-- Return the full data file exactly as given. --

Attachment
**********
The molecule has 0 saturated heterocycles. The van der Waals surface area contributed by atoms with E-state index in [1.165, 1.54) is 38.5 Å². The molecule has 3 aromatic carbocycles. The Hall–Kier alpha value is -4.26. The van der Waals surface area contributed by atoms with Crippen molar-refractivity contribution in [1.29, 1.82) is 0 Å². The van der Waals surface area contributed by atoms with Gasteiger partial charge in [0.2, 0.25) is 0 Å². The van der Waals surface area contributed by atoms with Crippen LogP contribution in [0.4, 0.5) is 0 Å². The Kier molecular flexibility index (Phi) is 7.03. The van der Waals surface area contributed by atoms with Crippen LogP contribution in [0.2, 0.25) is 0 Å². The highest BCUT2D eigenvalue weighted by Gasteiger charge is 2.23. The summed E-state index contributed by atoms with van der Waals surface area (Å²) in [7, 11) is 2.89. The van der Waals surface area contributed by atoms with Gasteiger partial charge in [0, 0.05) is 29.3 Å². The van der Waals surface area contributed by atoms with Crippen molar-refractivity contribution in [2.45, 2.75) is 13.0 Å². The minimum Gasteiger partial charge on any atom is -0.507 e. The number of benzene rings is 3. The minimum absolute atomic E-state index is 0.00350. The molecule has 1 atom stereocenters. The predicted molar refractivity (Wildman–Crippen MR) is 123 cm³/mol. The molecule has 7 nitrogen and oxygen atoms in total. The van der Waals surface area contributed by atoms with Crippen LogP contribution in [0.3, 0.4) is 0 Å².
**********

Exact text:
The molecule has 0 saturated heterocycles. The van der Waals surface area contributed by atoms with E-state index in [1.165, 1.54) is 38.5 Å². The molecule has 3 aromatic carbocycles. The Hall–Kier alpha value is -4.26. The van der Waals surface area contributed by atoms with Crippen molar-refractivity contribution in [1.29, 1.82) is 0 Å². The van der Waals surface area contributed by atoms with Gasteiger partial charge in [0.2, 0.25) is 0 Å². The van der Waals surface area contributed by atoms with Crippen LogP contribution in [0.4, 0.5) is 0 Å². The Kier molecular flexibility index (Phi) is 7.03. The van der Waals surface area contributed by atoms with Crippen LogP contribution in [0.2, 0.25) is 0 Å². The highest BCUT2D eigenvalue weighted by Gasteiger charge is 2.23. The summed E-state index contributed by atoms with van der Waals surface area (Å²) in [7, 11) is 2.89. The van der Waals surface area contributed by atoms with Gasteiger partial charge in [0, 0.05) is 29.3 Å². The van der Waals surface area contributed by atoms with Crippen molar-refractivity contribution in [2.45, 2.75) is 13.0 Å². The minimum Gasteiger partial charge on any atom is -0.507 e. The number of benzene rings is 3. The minimum absolute atomic E-state index is 0.00350. The molecule has 1 atom stereocenters. The predicted molar refractivity (Wildman–Crippen MR) is 123 cm³/mol. The molecule has 7 nitrogen and oxygen atoms in total. The van der Waals surface area contributed by atoms with Crippen LogP contribution in [0.3, 0.4) is 0 Å².